Indonesia seeks to ease tourism fears over new sex law

Indonesian officials on Monday downplayed concerns over a new law criminalizing sex outside marriage, saying foreign tourists would not be charged as fears grew over the impact on vital tourism.

Last week, the Southeast Asian country’s parliament passed a law approving prison terms of up to a year for anyone in Indonesia caught having sex outside of marriage.

The cohabitation of unmarried couples can also be punished with six months in prison.

READ ALSO: Indonesia’s sex laws ‘nail in the coffin’ for LGBTQ rights

Businesses have expressed concern that the radical overhaul of the penal code will harm tourism in Indonesia, which received more than 16 million visitors in 2019.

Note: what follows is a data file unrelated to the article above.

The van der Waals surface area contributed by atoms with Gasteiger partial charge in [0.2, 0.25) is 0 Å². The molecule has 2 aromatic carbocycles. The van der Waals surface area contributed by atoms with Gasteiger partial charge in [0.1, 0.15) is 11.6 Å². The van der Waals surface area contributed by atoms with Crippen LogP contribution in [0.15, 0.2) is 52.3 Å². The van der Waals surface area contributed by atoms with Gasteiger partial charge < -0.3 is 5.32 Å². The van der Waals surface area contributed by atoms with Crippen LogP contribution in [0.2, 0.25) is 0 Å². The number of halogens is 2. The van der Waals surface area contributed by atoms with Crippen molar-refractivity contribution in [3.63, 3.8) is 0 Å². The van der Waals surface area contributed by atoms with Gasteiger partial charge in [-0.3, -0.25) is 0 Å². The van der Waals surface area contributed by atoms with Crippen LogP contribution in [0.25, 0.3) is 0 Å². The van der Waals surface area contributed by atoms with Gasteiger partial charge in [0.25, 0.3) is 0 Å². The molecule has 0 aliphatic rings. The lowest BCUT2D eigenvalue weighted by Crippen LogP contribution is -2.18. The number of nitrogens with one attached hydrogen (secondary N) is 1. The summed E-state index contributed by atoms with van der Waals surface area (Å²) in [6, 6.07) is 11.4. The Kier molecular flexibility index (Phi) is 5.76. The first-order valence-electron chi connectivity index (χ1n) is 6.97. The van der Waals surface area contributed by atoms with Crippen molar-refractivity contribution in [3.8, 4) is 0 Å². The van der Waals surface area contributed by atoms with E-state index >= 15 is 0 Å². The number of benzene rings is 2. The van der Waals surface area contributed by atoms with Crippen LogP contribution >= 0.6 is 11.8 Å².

But Deputy Law and Human Rights Minister Edward Omar Sharif Hiariej dismissed those concerns on Monday, saying the foreigners would not be prosecuted.

“I want to emphasize for foreign tourists, please come to Indonesia because you will not be charged for this item,” Hiariej told reporters.

He said cohabitation and extramarital sex offenses would only be prosecuted if reported by a spouse, parent or child, while adultery had already been illegal for years under the previous penal code.

In the vacation spot of Bali, Governor Wayan Koster also tried to ease fears about the law, saying local authorities would not check the marital status of tourists.

READ ALSO: Indonesian parliament approves ban on sex outside marriage

It said in a statement that Bali would not make any “policy changes” related to the new penal code.

“Bali is Bali as usual, which is comfortable and safe to visit,” Koster said.

“There will be no marital status checks at the entrance to any tourist accommodation … or inspections by public officials or community groups.”

The new penal code still needs to be approved by President Joko Widodo and will not take effect for three years.

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